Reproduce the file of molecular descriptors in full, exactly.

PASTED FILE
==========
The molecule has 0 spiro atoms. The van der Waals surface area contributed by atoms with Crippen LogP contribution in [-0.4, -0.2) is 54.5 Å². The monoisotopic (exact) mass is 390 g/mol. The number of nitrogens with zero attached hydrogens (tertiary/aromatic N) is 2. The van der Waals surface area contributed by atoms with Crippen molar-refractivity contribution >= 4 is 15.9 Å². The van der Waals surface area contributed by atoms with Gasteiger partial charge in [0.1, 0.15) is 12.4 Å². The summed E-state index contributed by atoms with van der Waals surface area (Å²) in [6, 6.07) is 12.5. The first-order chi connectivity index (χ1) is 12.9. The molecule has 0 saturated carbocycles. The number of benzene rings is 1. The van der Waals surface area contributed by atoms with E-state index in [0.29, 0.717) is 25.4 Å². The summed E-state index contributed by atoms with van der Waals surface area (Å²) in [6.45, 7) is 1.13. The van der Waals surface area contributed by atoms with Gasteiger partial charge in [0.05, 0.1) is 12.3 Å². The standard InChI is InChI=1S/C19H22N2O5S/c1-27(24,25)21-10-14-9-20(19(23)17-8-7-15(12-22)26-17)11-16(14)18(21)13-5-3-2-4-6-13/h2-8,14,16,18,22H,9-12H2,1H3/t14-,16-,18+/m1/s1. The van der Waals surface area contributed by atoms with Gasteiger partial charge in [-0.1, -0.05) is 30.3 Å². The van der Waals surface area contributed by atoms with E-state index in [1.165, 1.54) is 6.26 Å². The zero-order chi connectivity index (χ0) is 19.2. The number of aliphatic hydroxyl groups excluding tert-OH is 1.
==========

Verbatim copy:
The molecule has 0 spiro atoms. The van der Waals surface area contributed by atoms with Crippen LogP contribution in [-0.4, -0.2) is 54.5 Å². The monoisotopic (exact) mass is 390 g/mol. The number of nitrogens with zero attached hydrogens (tertiary/aromatic N) is 2. The van der Waals surface area contributed by atoms with Crippen molar-refractivity contribution >= 4 is 15.9 Å². The van der Waals surface area contributed by atoms with Gasteiger partial charge in [0.1, 0.15) is 12.4 Å². The summed E-state index contributed by atoms with van der Waals surface area (Å²) in [6, 6.07) is 12.5. The first-order chi connectivity index (χ1) is 12.9. The molecule has 0 saturated carbocycles. The number of benzene rings is 1. The van der Waals surface area contributed by atoms with E-state index in [0.29, 0.717) is 25.4 Å². The summed E-state index contributed by atoms with van der Waals surface area (Å²) in [6.45, 7) is 1.13. The van der Waals surface area contributed by atoms with Gasteiger partial charge in [0.05, 0.1) is 12.3 Å². The standard InChI is InChI=1S/C19H22N2O5S/c1-27(24,25)21-10-14-9-20(19(23)17-8-7-15(12-22)26-17)11-16(14)18(21)13-5-3-2-4-6-13/h2-8,14,16,18,22H,9-12H2,1H3/t14-,16-,18+/m1/s1. The van der Waals surface area contributed by atoms with Gasteiger partial charge in [-0.1, -0.05) is 30.3 Å². The van der Waals surface area contributed by atoms with E-state index in [1.165, 1.54) is 6.26 Å². The zero-order chi connectivity index (χ0) is 19.2. The number of aliphatic hydroxyl groups excluding tert-OH is 1.